Kennedy charged that didn’t happen. The hospital acted “irresponsibly” by allowing the agent to stand inside or so close to the room, he said, and may have violated patient privacy rules under the HIPAA Security Rule.
“This woman is under extreme duress,” he said he told the officer. “Having a Border Patrol agent right now is not safe for her information. She’s not in the right state of mind to be questioned.”
A viral video posted to Twitter by another Florida Immigrant Coalition staffer shows Kennedy and other members of the group clashing with the Border Patrol agent and questioning why he needed to stay with the woman as she received medical attention.
“What warrant? We don’t need a warrant for her. Who told you that?” the official told them in Spanish.
“To be here, you need a warrant,” Kennedy shot back.
“We don’t need a warrant. Where did you get that from?” the agent insisted.
“What law? What do you know about the law?” the agent said, before a hospital employee cut off the conversation in English: “Alright, I’m going to ask you guys to step outside.”
Immigration attorney Alexandra Audate, who arrived a short time later, said the patient was not allowed to consult a lawyer away from the Border Patrol agent, thus making it difficult to receive proper legal advice.
“No one should have to be subjected to having a perfect stranger in a hospital room while discussing their medical history or having an emergency medical need,” Audate told The Post. “There should be certain boundaries.”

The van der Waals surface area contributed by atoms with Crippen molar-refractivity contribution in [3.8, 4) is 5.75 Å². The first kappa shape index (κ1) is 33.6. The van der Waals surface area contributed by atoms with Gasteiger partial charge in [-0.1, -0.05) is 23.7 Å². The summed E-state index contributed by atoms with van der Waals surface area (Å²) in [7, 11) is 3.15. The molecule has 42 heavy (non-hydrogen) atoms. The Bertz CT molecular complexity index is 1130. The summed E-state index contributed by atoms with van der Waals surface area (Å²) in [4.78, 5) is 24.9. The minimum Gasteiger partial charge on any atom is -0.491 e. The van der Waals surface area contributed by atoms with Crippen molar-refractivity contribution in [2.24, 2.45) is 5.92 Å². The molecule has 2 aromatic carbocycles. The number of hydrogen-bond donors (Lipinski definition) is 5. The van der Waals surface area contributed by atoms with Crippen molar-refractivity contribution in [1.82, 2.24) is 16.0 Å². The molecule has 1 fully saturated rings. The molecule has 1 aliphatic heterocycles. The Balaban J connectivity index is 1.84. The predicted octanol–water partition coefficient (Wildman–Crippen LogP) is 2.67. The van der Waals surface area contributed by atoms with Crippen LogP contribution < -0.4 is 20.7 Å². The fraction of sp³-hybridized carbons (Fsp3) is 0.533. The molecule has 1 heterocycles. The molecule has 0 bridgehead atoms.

The incident ultimately points to what some immigration advocates and medical professionals say is a growing trend of aggressive enforcement tactics hurting patients’ access to care.
“U.S. and international laws protect the right to nondiscriminatory access to health care for all individuals,” the nonprofit group Physicians for Human Rights wrote in a June report. “But, in certain instances, loopholes permit enforcement actions in medical facilities which interfere with this right.”
Estrella Madrigal, a 23-year-old from Honduras, said she was never allowed to speak in private with the doctors treating her at a Tucson hospital after she crossed the border and asked for asylum.
“I just kept my mouth shut,” she told Arizona Public Media, adding that she did not mention the physical abuse she had suffered before coming to the United States.
In other instances, Border Patrol also appears to have detained immigrants while they’ve sought out medical care — a tactic that advocates say can keep others from getting help when they’re sick.
In October 2017, an undocumented 10-year-old girl with cerebral palsy, Rosa Maria Hernandez, was arrested in Texas while being transferred from one hospital to another. Two years earlier, a woman was put into deportation proceedings when she presented fake ID at a gynecologist appointment in Houston.
In Florida, the woman faced a fate that advocates said can cause similar sorts of fearmongering, or put others seeking treatment in the hospital at risk: Once she was released from the Aventura facility, Border Patrol put her back in their vehicle and drove her away, Kennedy said. As of late Sunday night, her family and lawyers were still trying to locate her.